World Antimicrobial Awareness Week was marked by NIHR Health Protection Research Unit in HCAIs and AMR with a webinar, social media campaign & video.
18 – 24 November was World Antimicrobial Awareness Week (WAAW). This WHO initiative aims to increase awareness of global antimicrobial resistance (AMR) and to encourage best practices among the general public, health workers and policy makers to avoid the further emergence and spread of drug-resistant infections.
Traditionally, our Health Protection Research Unit has held an Antibiotic Amnesty across our College campuses accompanied by a number of pop-up stands with fun activities as part of our Patient and Public Engagement. The global pandemic this year, obviously required a different approach, leading to the development of an online webinar for students globally and the filming of a short video by staff as part of a social media campaign encouraging people to reflect on what antimicrobials have meant to them.
The webinar “United to preserve antimicrobials” attracted over 80 participants from 8 countries and featured Dr Diane Ashiru-Oredope, Pharmacist Lead for Antimicrobial Resistance and Stewardship at Public Health England and speakers from South Africa, India, Chile and Pakistan. Presentations on health literacy, knowledge mobilisation and antimicrobial stewardship around the world, were complimented by powerful personal messages including that of Ms Vanessa Carter, Africa CDC Civil Society Champion for AMR who was winner of the Community Communications category at the Antibiotic Guardian 2020 Shared Learning event led by Public Health England. The award recognised Vanessa's powerful social media campaign promoting antibiotic resistance advocacy and stewardship.
Meanwhile, in a more light-hearted approach to raising awareness, our video and media campaign featured the children of staff from the HPRU, asking Monty Python style; “What have antimicrobials ever done for us anyway?”. The tweet, with accompanying video (https://www.youtube.com/watch?v=gRpM_yef3vA) was seen over 28,000 times and retweeted by NIHR Research, ECDC and MRSA Action. Viewers were encouraged to share what antimicrobials had done by them using the hashtag #antimicrobial_stories.
Honours for Dr Esmita Charani
The Unit is delighted, that Dr Esmita Charani, Lead Research Pharmacist from our first HPRU and Research Lead for the Practice, Design and Engineering theme of our second, has been showered with recognition this year.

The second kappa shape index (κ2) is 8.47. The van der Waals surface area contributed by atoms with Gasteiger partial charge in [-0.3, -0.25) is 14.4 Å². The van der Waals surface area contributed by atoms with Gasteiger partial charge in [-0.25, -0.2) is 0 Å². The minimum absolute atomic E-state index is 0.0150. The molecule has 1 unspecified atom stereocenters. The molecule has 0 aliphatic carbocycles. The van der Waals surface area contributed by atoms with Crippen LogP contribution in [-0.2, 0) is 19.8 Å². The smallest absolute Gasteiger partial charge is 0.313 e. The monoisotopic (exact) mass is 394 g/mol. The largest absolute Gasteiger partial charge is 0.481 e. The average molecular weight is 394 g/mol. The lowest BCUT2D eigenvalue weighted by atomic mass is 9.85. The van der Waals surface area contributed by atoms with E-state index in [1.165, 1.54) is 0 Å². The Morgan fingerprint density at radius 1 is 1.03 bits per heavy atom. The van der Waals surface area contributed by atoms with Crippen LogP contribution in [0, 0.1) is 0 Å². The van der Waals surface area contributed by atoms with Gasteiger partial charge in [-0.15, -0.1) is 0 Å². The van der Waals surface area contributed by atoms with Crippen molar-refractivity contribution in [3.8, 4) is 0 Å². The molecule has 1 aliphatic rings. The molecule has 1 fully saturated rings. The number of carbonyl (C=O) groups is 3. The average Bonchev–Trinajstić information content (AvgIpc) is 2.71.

In May Esmita was nominated and elected, to the European Society of Clinical Microbiology and Infectious Diseases (ESCMID) Study Group for Antimicrobial stewardship (ESGAP) executive committee.
In July, Esmita’s application to the Hamied Foundation UK-India AMR Visiting Professorships fellowship was successful. The prestigious scheme supports the travel and subsistence costs of UK researchers wishing to visit India to develop long-term collaborations in this highly important and topical field of biomedical research. The programme will see Esmita undertake a lecture tour across three sites; the Amrita Institute of Medical Sciences (AIMS) hospital in Kerala, the new AIMS “mega hospital” in Delhi and the Postgraduate Institute of Medical Education and Research Chandigarh.
This was followed in November, by Esmita's nomination as a fellow of the Royal Pharmaceutical Society for her distinction in the profession of Pharmacy. The fellowship is only awarded to members who have made an outstanding original contribution to the advancement of pharmaceutical knowledge or attained distinction in the science, practice, profession or history of pharmacy.
Finally, in December, in recognition of her ongoing excellent work as part of the ASPIRES project (Antibiotic use across Surgical Pathways - Investigating, Redesigning and Evaluating Systems), Esmita was made an Honorary Associate Professor in the Department of Medicine at the University of Cape Town.
Welcome Dr Paul Arkell
Mid-November we welcomed Dr Paul Arkell, Clinical Research Fellow who joined the CAMO team. Paul studied undergraduate medicine at the University of Birmingham Medical School. Since graduating in 2010 he has worked as a junior doctor in Stoke-on-Trent and then London. He is now a Specialist Registrar (ST5) in Infectious Diseases and Microbiology. He has a keen interest in tropical infection and has worked in hospitals and clinical laboratories in Sierra Leone, Malaysia and Timor-Leste. Paul's research interest is in the use of point-of-care technologies for diagnosis, management and surveillance of acute febrile illness
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